Bosque Eterno de los Niños – “Eternal Forest of the Children.”

The 1200ha Llushin Reserve exists on the SW side of the Pastaza river, around the confluence of the Llushin and Kuyuimi rivers, amongst the foothills of Chulluwalli Urcu, Harpy Eagle Mountain, commonly known as the Sangay Volcano. It is traditional territory of the Ayuy Yu clan. The reserve abuts the Sangay National Park, and contains several sites sacred to the Ayuy Yu Clan, including caves, gold deposits, two lagoons, several waterfalls, and numerous headwaters. The Llusin river is particularly known for its teaching stones, and gold deposits.

In the early 1940s Viriglio Santi came to the caves of the Llushin river to take gold. The kuri, as it is known to them, is a powerful mineral that generates fertility in the land, and feeds juri juri spirits, who visit places of kuri deposits in order to nourish themselves, and exchange their power with the land.

In a desperate bid to defend his territory and family against the ongoing militarised invasion by Royal Dutch Shell, Virgilio Santi took gold from Llushin across the border into Peru, to find the guns. It was illegal to trade guns to indigenous people in Ecuador, and they were very difficult to obtain. After a journey of several years, Viriglio returned with seven Winchester repeating rifles, and the Puyuruna clans were able, finally, to overcome the military, and Shell. In 1947, after 32 years of open war with the Puyuruna peoples, Shell withdrew 900 workers from the airbase at Mera and ceased all exploratory activity.

In the resulting years, settlement pressure increased when the Dominican mission was granted legal title to the lands surrounding the town of Puyo, and the Puyuruna clans moved onto a large reservation territory created by the government, named “Peasant’s Commune of Saint Jacinto of Davila.” Much hunting territory went undefended, and was lost to plantation projects or homesteading settlers flooding in from the highlands. The government Ministry of Lands and Colonization obstructed the indigenous communities in every land dispute. During this time, many Puyuruna leaders consolidated their efforts to defend territory close to the Commune, losing distant seasonal territories and hunting zones to plantations, or colonist settlement. During this time, portions of the Llusin/Kuyuimi territory were settled, traditional territory of the Ayuy Yu clan under clan-leader Virgilio Santi. Traditional ownership rights of this territory have never been recognised by the Ecuadorian government. Much of the area is still classed as tierras baldias – “empty lands”, where open settlement policy is in place.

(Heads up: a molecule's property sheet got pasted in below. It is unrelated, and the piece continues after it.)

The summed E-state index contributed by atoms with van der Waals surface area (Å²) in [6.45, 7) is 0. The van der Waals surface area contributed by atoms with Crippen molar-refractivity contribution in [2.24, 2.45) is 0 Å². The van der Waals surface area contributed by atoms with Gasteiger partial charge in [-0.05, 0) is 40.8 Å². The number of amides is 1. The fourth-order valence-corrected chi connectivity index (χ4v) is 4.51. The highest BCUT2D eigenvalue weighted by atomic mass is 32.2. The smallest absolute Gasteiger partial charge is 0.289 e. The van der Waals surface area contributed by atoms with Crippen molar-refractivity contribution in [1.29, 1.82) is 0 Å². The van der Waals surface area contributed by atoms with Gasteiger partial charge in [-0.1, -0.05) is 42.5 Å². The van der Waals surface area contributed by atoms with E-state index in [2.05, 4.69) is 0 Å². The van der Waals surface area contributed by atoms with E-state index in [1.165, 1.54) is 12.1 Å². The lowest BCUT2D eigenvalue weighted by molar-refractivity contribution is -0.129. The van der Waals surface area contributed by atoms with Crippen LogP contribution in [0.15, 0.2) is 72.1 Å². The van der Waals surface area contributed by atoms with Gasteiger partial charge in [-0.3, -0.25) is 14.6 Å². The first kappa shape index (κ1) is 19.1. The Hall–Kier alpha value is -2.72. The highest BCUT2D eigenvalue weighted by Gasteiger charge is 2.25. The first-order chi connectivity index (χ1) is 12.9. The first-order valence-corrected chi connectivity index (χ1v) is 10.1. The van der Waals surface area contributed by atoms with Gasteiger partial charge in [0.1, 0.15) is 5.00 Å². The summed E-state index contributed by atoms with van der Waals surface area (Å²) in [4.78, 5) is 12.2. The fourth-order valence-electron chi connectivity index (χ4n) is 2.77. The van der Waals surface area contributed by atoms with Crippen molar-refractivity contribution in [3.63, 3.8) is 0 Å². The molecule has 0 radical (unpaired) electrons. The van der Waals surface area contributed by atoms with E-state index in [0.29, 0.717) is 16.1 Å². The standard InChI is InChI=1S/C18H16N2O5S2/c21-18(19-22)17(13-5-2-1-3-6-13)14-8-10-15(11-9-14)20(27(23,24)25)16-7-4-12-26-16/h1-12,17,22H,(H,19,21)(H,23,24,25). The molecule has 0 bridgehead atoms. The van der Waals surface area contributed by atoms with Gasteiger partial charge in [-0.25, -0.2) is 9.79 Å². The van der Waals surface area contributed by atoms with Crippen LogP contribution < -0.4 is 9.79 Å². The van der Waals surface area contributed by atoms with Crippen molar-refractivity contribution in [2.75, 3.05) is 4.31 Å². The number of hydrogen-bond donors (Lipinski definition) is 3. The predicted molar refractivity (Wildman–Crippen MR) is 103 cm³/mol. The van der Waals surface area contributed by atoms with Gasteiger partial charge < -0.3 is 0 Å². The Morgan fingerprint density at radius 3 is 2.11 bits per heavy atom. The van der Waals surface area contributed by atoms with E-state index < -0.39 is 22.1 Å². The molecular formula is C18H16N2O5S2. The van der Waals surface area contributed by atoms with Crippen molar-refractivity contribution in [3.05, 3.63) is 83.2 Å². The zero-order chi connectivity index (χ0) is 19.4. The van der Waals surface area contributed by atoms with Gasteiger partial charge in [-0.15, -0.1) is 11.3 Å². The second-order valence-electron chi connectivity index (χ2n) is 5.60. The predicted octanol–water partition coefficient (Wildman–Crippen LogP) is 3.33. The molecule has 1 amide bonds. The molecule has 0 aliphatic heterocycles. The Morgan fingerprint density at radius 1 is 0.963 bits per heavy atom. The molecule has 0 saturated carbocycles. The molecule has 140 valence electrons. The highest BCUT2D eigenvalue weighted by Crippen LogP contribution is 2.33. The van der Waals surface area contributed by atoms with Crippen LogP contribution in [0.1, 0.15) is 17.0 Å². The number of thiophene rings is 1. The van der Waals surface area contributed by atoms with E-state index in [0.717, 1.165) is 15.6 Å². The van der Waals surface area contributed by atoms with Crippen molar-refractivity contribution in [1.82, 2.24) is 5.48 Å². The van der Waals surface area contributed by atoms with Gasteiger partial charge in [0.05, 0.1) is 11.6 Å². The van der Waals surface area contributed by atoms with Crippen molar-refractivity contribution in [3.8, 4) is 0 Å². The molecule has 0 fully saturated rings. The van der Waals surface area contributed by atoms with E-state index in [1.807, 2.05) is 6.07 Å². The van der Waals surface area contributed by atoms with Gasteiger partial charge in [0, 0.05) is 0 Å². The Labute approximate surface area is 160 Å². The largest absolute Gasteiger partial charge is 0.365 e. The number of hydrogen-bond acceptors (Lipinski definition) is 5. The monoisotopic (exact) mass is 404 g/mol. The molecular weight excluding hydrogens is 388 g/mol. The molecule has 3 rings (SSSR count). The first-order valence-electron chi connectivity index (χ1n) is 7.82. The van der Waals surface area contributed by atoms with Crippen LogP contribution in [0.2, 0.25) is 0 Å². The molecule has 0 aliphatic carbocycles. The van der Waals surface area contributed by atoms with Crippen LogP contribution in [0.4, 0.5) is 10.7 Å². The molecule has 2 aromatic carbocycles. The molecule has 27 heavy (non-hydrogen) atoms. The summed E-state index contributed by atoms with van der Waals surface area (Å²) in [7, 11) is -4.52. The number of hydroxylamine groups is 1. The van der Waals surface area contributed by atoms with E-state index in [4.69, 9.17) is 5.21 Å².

The Santi family continued to use this territory for gathering medicines, hunting, and visiting the sacred sites.

During the early 1990s they began to recover parts of this territory. They bought small parcels of lands from settlers who had been granted legal title through the settlement policy. They started with a small $700 grant from an international NGO to begin a community tourism project. The first parcel of land was bought for $400. Over the following 20 years they recovered several more parcels through Flavio’s international travel and fundraising efforts. They bought each property under individual names of members of the family, or sometimes through international allies. To buy them under the name of the Amazanga community would have invited obstruction by the government.

Finally in 2007 a 1200ha reserve was created from the various properties, under ownership of the Amazanga community. It is named Bosque Eterno de los Niños, “Eternal Forest of the Children”, in honour of the Ayuy Clan teachings of the Three Children.

Even now, the neighbouring land owners – non-indigenous settlers – constantly obstruct the Santis’ passage to their reserve, even when they are taking groups of visitors and tourists. Very much racism exists against indigenous people in the region. An important next step is purchasing a tract of land as access to the reserve from the Pastaza river, as currently it is surrounded by colonist-owned fincas.

The Llushin Reserve constitutes the largest tract of land in Pastaza independently recovered to indigenous stewardship after settlement and industrial colonization. It is a testament to the Santi family’s vision, determination, and leadership.